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Re: PEP Battle Plan [rexmit, garbled]

From: Koen Holtman <koen@win.tue.nl>
Date: Sun, 20 Oct 1996 15:38:02 +0200 (MET DST)
Message-Id: <199610201338.PAA13533@wsooti04.win.tue.nl>
To: Keith Moore <moore@cs.utk.edu>
Cc: khare@w3.org, http-wg%cuckoo.hpl.hp.com@hplb.hpl.hp.com, moore@cs.utk.edu
Keith Moore:
>
 [Rohit:]
>> Progress on an extension mechanism is essential because it is the future
of
>> 1.x and binary encodings of it.
>
>I realize this is heresy here, but I have to wonder if it's worth
>building the extension mechanism into HTTP.  An efficient URI
>resolution protocol would allow for a smooth transition away from
>HTTP 1.x and to 2.x or other protocols (smb? webnfs? multicast?), 
>without invalidating old clients and without the overhead of 
>establishing a TCP connection.

I don't see PEP primarily as a means to enable smooth transitions to
faster content transmission protocols.

PEP will (at least, I hope it will) enable the addition of new
_services_ on top of the HTTP content transmission service.  Examples
of such services are content rating and (micro)payments.

PEP will (at least, I hope it will) allow such services to have a very
low overhead, by piggy-backing them onto HTTP transactions which are
already happening.

This is the part of the PEP draft that makes me interested in PEP:

   In addition to reliably describing statically extended HTTP servers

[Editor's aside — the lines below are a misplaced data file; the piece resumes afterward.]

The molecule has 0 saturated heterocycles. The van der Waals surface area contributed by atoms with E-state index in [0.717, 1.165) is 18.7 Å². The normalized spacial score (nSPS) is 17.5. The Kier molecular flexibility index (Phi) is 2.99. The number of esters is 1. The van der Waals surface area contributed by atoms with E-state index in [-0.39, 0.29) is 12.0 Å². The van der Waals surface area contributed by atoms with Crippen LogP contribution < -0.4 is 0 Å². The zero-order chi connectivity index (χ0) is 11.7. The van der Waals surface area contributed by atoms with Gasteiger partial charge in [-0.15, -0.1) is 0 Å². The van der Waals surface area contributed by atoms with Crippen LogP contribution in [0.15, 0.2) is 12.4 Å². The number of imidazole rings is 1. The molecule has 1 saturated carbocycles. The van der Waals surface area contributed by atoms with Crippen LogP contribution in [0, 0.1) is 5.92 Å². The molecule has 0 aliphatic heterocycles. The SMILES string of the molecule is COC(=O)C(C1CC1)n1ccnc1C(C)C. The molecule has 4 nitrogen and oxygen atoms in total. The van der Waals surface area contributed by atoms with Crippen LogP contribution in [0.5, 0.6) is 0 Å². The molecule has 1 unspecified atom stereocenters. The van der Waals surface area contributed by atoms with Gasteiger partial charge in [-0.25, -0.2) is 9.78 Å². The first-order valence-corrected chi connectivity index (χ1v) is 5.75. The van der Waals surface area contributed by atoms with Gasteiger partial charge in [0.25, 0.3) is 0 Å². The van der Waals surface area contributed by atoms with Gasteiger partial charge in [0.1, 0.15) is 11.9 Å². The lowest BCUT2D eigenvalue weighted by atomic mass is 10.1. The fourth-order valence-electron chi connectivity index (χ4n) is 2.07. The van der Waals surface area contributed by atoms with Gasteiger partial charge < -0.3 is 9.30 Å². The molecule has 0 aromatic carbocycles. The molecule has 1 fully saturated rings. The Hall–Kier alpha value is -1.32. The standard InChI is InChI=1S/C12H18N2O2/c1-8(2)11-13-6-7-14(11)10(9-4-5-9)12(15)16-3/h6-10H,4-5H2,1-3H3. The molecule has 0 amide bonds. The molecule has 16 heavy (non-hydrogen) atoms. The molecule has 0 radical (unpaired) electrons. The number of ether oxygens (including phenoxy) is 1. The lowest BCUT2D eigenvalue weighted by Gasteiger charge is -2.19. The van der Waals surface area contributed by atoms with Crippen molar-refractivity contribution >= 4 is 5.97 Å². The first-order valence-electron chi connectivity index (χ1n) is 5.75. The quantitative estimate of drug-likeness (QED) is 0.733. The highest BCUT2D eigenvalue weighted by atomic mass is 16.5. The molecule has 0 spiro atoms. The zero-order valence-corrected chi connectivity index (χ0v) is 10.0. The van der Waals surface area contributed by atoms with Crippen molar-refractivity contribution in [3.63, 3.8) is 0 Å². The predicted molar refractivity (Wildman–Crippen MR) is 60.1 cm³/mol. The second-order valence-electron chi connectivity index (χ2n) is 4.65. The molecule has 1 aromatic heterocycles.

and clients, PEP will work with dynamically extended agents. Indeed,
   the authors expect that PEP will drive the deployment of a new
   generation of exensible agents (such as W3C's Jigsaw server and libWWW
   reference library).

Now, I also see some problems with PEP:

- Dynamic service extension is still somewhat of a research problem.
I don't know how much of this research problem has already been solved
behind the w3c member-only firewall.  I don't think this WG will want
to commit itself to solving huge research problems in the PEP area,
but it may want to commit itself to making the tradeoffs left when the
research problems are solved.

- The vision of intelligently cooperating clouds of
objects/components/applets/agents adding huge value to the internet
experience has been around for some time.  I have so far not been able
to determine how much of this vision the W3C wants to enable with PEP.
PEP will probably not be able to live up completely to this vision,
but how close do we want to get instead?  Should PEP just be a simple
header collision avoidance protocol, or should it define a powerful
framework for intelligent cooperation?

- PEP is not the only mechanism claiming to allow for the smooth
addition of services.  Java is another one.  (I know too little about
plugins to determine if they too claim something here.)  If some
powerful vendor starts trying to set ad-hoc standards in this area to
get a competitive advantage, PEP may go the way of HTML 3.0.

[...]
> selection of multiple variants of a resource (by 
>allowing the client, rather than the server, to make the selection),  

PEP negotiates on _services_.  Negotiation on _content_ is orthogonal
to PEP, and this WG is already working on a content negotiation
mechanism with the attributes you mention above.

>Keith

Koen.
Received on Sunday, 20 October 1996 06:43:39 EDT

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